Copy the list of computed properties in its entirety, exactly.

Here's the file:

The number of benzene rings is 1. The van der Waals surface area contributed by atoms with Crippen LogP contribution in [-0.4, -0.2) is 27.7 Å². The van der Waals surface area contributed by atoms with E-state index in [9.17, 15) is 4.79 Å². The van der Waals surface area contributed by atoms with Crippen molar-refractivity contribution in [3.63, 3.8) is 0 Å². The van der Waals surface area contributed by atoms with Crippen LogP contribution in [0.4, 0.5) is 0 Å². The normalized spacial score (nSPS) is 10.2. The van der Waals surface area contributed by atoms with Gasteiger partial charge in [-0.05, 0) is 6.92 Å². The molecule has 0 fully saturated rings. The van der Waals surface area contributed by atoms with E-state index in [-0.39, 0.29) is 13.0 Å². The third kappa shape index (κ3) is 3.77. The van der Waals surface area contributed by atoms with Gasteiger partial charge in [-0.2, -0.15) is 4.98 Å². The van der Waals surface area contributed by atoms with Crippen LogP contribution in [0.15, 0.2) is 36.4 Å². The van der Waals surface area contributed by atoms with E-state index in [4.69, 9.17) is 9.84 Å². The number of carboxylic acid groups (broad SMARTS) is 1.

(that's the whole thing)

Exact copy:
The number of benzene rings is 1. The van der Waals surface area contributed by atoms with Crippen LogP contribution in [-0.4, -0.2) is 27.7 Å². The van der Waals surface area contributed by atoms with E-state index in [9.17, 15) is 4.79 Å². The van der Waals surface area contributed by atoms with Crippen molar-refractivity contribution in [3.63, 3.8) is 0 Å². The van der Waals surface area contributed by atoms with Crippen LogP contribution in [0.4, 0.5) is 0 Å². The normalized spacial score (nSPS) is 10.2. The van der Waals surface area contributed by atoms with Gasteiger partial charge in [-0.05, 0) is 6.92 Å². The molecule has 0 fully saturated rings. The van der Waals surface area contributed by atoms with E-state index in [-0.39, 0.29) is 13.0 Å². The third kappa shape index (κ3) is 3.77. The van der Waals surface area contributed by atoms with Gasteiger partial charge in [-0.2, -0.15) is 4.98 Å². The van der Waals surface area contributed by atoms with Crippen LogP contribution in [0.15, 0.2) is 36.4 Å². The van der Waals surface area contributed by atoms with E-state index in [4.69, 9.17) is 9.84 Å². The number of carboxylic acid groups (broad SMARTS) is 1.